Sleep in the second trimester - I luv evrything about ..... I luv evrything about .....: Sleep in the second trimester

20 October 2011

Sleep in the second trimester

Nik Nurehan | Thursday, October 20, 2011 | 0 Komen
You should enjoy better sleep in your second trimester. By now your body will be adjusting to pregnancy and you may not feel as tired as you did in the first trimester.

What might disturb my sleep?
Although sleep will come easier, there’ll still be the odd disturbance at night. Leg cramps, weird dreams and having a blocked nose are all common sleep-busters.

Aside from these pregnancy niggles, your hormone levels are stabilising and rest will come easier as a result. Your uterus (womb) has moved up out of the pelvis, taking the pressure off your bladder. This means you'll have fewer night-time trips to the loo.

Morning sickness has hopefully passed by the time you reach 14 to 16 weeks. But some women suffer from nausea or vomiting throughout their pregnancy.

As your pregnancy progresses you may also find you start to have a touch of heartburn and indigestion during the night.

You may also notice your baby becoming more active in the evenings. Typically, he’ll start kicking and squirming just as you're settling down for the night.

How can I sleep better?
Switch to sleeping on your left side

This is a more comfortable position for you as your bump grows bigger. After 16 weeks of pregnancy, sleeping on your back isn't such a good idea, because your baby is pressing on your blood vessels.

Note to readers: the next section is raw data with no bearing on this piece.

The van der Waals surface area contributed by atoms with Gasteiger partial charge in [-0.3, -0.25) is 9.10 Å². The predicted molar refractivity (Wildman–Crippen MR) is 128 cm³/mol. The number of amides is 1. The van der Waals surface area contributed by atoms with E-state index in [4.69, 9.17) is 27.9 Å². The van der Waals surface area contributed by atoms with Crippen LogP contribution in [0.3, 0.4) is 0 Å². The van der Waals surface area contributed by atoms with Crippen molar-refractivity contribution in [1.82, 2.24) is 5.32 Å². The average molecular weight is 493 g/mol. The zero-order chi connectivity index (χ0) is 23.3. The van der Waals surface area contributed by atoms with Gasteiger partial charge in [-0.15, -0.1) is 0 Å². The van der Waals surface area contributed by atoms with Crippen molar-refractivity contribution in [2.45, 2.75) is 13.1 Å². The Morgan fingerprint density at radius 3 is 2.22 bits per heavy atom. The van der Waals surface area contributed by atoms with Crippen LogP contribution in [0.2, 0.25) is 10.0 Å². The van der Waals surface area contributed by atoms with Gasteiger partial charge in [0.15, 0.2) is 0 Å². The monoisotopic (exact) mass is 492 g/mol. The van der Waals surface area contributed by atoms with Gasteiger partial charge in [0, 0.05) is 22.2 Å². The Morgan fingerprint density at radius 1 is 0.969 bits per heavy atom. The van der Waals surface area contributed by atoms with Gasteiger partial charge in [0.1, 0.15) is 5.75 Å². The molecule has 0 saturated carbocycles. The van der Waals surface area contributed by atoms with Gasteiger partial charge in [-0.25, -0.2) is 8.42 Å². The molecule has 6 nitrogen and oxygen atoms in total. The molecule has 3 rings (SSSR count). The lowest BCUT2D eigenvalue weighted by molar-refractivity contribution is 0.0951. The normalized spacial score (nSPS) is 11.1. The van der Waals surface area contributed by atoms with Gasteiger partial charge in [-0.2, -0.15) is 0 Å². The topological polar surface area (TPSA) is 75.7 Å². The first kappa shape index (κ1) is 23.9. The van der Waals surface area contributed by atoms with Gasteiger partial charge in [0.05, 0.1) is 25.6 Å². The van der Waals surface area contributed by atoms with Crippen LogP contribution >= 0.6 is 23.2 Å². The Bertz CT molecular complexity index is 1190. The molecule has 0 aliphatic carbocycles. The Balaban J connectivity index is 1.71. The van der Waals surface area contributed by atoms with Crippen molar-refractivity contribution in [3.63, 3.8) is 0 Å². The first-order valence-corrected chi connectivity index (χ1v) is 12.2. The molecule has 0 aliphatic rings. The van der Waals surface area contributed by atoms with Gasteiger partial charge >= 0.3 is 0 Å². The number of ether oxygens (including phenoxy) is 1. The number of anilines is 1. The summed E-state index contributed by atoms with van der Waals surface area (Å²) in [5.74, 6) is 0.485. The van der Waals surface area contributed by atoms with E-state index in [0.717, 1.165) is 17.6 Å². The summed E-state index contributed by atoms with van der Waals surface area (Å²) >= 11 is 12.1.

Try lying on your left, with your knees bent up and two or more pillows placed between your knees to keep you comfortable. This keeps the pressure off the muscles around your hips and pelvis.

One small study has suggested that women who go to sleep on their left side are less likely to have a stillborn baby than those that sleep in any other position.

However, we don't understand what exactly causes stillbirth and many factors are involved. This study only looked at sleep-related factors, such as snoring, getting up to go the loo, as well as sleeping position. More research is needed into sleep patterns before we can draw any firm conclusions over sleeping positions.

If you wake up in the night and find yourself lying on your back, just turn over to your left side again to go back to sleep. You could try using pillows to help prop you onto your left side and to stop you rolling onto your back at night.

Get into a routine

Try to have a regular bedtime. Although it's tempting, it's best not to have long lie-ins in the morning. You'll only find it harder to nod off at night.

Wind down at the end of the day

Take some time to relax as night-time approaches. Don't do strenuous exercise or watch a scary film just before turning in. Have a bath, a warm milky drink, or read a book. Do whatever helps you to relax at night and try to repeat the same pattern each evening.

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